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Quick hearth pad question

Post in 'The Hearth Room - Wood Stoves and Fireplaces' started by Machria, Nov 20, 2012.

  1. Machria

    Machria Minister of Fire

    Joined:
    Nov 6, 2012
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    Brookhaven, Long Island
    Many of you seem to have raised up hearth pads, which means you just built or laid your hearth pad right on top of the existing floor. Fine in most cases, and even often looks nice.

    In my case, I would like to keep my pad as low as possible, even flush with my exising floor if possible. My requirement is an R value of 0.4, so that is easy, two sheets of Dura rock, or a sheet of Dura rock and some tile/stone on top are 0.4.

    My install is going on a 2nd floor, which has 3/4" plywood screwed to the joicing, and 3/4" oak flooring on top of that. The question is, can I simply cut out/remove the Oak flooring, and replace it with 3/4" Durarock next gen, and then lay my stone (1/2" Silver Slate) on top of it? That would meet the R value, and make it "almost" flush with my existing floor. OR, does this R value requirement need to be in addition to the exising flooring?

    Thanks in advance for the help. I'm going to buy everyone on here a beer when I'm done! ;)

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  2. KaptJaq

    KaptJaq Minister of Fire

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    Long Island, NY
    You can do it as long as the non-combustible material exceeds the R value requirements of the stove and the hearth is structurally sound. It sounds like the criteria for R value is met. Will one layer of plywood plus durrock next gen plus slate adequately support your stove?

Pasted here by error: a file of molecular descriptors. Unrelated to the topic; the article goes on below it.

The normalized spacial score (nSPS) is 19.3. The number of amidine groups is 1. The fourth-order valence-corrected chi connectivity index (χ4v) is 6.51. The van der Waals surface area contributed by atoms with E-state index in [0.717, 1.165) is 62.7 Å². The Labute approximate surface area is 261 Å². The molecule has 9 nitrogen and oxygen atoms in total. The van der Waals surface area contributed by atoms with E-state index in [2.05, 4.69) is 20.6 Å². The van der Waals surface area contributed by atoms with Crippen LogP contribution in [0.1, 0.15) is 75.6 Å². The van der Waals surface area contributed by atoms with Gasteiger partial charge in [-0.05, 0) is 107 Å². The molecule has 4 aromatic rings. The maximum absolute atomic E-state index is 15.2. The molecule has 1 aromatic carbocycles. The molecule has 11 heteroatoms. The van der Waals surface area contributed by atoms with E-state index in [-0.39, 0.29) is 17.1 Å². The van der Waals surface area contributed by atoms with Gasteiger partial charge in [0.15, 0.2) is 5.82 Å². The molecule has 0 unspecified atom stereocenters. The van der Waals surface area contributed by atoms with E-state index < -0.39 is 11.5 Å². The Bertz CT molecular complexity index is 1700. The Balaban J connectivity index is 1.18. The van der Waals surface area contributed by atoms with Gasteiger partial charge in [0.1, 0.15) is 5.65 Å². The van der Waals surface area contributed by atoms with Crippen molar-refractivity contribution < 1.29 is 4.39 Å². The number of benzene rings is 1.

KaptJaq
  3. ridemgis

    ridemgis Burning Hunk

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    South Kingstown, Rhode Island
    I that the progress hybrid going on the second floor? If so, doesn't it weigh a gazillion pounds? I'd be inclined to keep the 3/4 inch flooring plus 3/4 sub-floor for strength.
  4. Machria

    Machria Minister of Fire

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    Brookhaven, Long Island
    Yep. And I've decided to put two laywers of 3/4" plywood down for it. ;)
  5. Waulie

    Waulie Minister of Fire

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    You most certainly can. My hearth is 1/4" tile over 1/2" next gen over 3/4" subfloor. It is about 1/8" higher than my oak flooring.

    You're not going to get much additional structural integrity by putting more plywood down. As long as your joists are properly sized and your framing is proper, you should have no problems with the weight of the stove. You existing plywood is plently is distribute the stove weight over the joists.

    I'd really skip the extra plywood unless you specifically want it for extra height.

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